May 20, 2007

Assistant Pig-Keeper's Lament

Lloyd Alexander is dead. He passed away on Thursday. Two weeks after his wife of 61 years went. Events like that never fail to make me shiver. Was it the cancer? Or did he just decide, now that she was gone, to go too?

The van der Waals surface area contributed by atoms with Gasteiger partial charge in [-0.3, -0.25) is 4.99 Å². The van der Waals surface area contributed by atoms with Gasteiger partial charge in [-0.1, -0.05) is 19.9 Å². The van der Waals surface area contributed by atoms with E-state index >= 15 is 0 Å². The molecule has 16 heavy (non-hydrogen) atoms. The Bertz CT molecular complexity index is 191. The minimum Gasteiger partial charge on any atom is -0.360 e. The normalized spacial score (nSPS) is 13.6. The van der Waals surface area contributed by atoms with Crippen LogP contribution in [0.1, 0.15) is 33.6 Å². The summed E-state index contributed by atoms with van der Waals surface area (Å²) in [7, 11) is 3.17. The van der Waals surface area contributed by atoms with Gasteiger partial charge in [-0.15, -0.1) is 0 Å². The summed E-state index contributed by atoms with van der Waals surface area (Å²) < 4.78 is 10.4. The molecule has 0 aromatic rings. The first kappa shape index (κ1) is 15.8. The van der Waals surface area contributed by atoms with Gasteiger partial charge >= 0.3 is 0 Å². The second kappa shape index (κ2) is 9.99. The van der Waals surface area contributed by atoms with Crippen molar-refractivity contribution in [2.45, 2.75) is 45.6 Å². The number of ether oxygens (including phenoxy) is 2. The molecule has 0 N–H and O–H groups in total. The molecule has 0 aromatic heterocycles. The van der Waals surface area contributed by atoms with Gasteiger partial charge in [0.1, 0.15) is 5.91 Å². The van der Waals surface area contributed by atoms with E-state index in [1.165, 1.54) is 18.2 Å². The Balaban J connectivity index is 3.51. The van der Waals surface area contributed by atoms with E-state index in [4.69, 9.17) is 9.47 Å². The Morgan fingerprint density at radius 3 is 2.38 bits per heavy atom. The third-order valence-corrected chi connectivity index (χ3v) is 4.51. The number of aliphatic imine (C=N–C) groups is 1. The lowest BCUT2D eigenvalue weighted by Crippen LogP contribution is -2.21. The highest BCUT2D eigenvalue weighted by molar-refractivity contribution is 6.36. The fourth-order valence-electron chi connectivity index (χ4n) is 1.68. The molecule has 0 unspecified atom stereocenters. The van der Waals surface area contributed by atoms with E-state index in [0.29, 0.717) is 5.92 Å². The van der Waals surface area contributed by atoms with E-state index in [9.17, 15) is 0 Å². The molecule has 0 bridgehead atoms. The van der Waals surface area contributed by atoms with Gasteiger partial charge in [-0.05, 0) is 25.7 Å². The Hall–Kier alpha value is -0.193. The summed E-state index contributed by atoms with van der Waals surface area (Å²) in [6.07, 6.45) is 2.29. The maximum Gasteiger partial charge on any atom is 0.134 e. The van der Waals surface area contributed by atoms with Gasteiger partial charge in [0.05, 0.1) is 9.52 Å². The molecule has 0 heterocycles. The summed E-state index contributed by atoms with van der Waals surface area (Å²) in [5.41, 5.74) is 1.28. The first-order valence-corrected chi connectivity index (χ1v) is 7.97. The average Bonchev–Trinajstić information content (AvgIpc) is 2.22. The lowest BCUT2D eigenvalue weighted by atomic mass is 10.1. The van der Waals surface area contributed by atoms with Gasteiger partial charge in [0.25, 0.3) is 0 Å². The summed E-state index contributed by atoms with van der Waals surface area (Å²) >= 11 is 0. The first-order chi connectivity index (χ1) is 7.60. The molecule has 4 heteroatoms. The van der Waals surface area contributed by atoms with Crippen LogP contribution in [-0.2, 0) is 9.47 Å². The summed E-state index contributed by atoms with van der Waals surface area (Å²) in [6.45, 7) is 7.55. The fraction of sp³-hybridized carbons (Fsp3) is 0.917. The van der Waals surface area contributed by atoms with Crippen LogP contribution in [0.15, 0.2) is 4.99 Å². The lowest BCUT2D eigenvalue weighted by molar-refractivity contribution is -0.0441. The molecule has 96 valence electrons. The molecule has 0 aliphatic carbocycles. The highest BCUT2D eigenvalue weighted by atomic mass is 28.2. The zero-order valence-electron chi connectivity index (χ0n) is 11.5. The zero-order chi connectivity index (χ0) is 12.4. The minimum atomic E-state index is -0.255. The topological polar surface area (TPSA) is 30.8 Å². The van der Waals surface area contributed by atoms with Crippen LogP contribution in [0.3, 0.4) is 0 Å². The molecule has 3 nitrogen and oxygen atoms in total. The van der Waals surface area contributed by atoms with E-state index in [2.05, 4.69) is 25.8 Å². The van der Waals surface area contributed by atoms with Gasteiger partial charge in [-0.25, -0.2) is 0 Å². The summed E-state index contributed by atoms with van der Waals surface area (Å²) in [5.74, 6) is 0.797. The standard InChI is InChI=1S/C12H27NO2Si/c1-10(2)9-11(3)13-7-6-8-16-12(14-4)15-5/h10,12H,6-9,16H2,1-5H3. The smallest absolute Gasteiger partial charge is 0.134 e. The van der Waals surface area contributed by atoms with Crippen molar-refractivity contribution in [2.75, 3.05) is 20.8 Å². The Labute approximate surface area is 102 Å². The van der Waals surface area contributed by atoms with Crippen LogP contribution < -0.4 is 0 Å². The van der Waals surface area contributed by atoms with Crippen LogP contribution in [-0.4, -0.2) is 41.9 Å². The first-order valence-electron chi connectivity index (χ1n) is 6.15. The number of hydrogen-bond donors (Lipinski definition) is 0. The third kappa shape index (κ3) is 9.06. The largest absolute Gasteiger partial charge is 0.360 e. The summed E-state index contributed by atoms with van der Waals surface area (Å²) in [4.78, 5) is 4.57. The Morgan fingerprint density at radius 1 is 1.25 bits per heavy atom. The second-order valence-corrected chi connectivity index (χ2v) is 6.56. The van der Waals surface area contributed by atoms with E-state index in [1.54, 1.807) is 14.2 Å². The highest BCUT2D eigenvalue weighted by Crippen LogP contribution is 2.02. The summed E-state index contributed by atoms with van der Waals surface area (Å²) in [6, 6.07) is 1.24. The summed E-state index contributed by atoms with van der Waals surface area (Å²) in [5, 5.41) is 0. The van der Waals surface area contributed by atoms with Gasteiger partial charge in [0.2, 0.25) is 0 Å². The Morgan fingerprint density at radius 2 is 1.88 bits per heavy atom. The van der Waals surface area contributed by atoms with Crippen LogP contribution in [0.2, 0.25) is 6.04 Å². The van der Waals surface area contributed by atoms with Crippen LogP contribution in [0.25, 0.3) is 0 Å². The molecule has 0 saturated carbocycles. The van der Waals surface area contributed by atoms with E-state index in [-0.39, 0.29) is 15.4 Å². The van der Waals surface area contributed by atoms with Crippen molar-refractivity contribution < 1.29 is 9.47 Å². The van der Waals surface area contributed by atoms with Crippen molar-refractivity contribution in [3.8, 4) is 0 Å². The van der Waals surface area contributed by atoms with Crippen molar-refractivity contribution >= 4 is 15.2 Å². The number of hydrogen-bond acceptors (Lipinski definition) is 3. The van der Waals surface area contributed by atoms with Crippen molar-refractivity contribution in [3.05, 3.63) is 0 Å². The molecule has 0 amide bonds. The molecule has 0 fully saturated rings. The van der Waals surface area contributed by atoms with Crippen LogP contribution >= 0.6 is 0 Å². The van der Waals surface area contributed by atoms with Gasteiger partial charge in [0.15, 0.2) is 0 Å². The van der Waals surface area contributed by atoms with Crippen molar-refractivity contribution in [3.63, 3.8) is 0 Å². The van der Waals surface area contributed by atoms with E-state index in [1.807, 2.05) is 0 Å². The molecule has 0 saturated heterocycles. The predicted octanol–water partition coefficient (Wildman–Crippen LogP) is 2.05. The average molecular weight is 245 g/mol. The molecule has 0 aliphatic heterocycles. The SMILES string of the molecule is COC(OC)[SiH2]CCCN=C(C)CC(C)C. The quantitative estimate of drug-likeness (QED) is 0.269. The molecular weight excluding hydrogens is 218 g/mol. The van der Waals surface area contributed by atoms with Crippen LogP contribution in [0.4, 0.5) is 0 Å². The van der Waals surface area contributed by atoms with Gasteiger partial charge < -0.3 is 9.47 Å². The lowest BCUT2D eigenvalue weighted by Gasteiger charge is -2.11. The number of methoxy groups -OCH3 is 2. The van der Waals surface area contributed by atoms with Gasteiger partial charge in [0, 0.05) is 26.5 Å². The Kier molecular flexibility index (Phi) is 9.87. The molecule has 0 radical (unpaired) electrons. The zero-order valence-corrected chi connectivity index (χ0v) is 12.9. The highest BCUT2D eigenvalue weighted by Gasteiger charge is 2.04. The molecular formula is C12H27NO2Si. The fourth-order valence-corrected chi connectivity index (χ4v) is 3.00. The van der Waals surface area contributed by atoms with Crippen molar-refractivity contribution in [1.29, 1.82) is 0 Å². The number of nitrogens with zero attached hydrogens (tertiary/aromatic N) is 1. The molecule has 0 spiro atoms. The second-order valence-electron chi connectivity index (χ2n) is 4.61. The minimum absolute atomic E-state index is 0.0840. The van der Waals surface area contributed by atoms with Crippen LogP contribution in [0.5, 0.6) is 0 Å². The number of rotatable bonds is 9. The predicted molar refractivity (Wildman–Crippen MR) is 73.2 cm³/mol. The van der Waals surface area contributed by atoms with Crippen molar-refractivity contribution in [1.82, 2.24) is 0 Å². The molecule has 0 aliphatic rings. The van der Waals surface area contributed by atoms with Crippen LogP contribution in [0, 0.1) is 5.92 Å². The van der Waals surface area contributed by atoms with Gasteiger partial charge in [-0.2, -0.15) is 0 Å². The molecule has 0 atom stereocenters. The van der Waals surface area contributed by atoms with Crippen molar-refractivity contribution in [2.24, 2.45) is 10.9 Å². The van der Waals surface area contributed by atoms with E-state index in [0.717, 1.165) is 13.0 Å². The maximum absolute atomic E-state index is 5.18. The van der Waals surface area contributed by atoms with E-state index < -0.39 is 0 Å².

I've spent the past few days grieving, floating from website to website, blog to blog, reading memorials and tributes, soaking up the fellow-feeling out there in the ether. Not that I should have been surprised, but there were so many of us out there whose lives were literally shaped by his work. I lost count of how many of you said, "My sixth grade teacher read every one of the Chronicles of Prydain aloud to us after lunch. He did all the different voices, from Gurgi to Gwystl. I'd never fallen into books like that before. But thanks to them, I have many times since. I think I've read them all 8 times, 9 times, 10? They are among the books of my life." And I think, surely I must know you. Surely you were in my class. For that's exactly the experience I had and it felt so personal and it felt so integral to who I was when I was 11 and who I've become now that I'm 28. No other books feel quite the same to me and Thursday it felt like a piece of my childhood slipped away.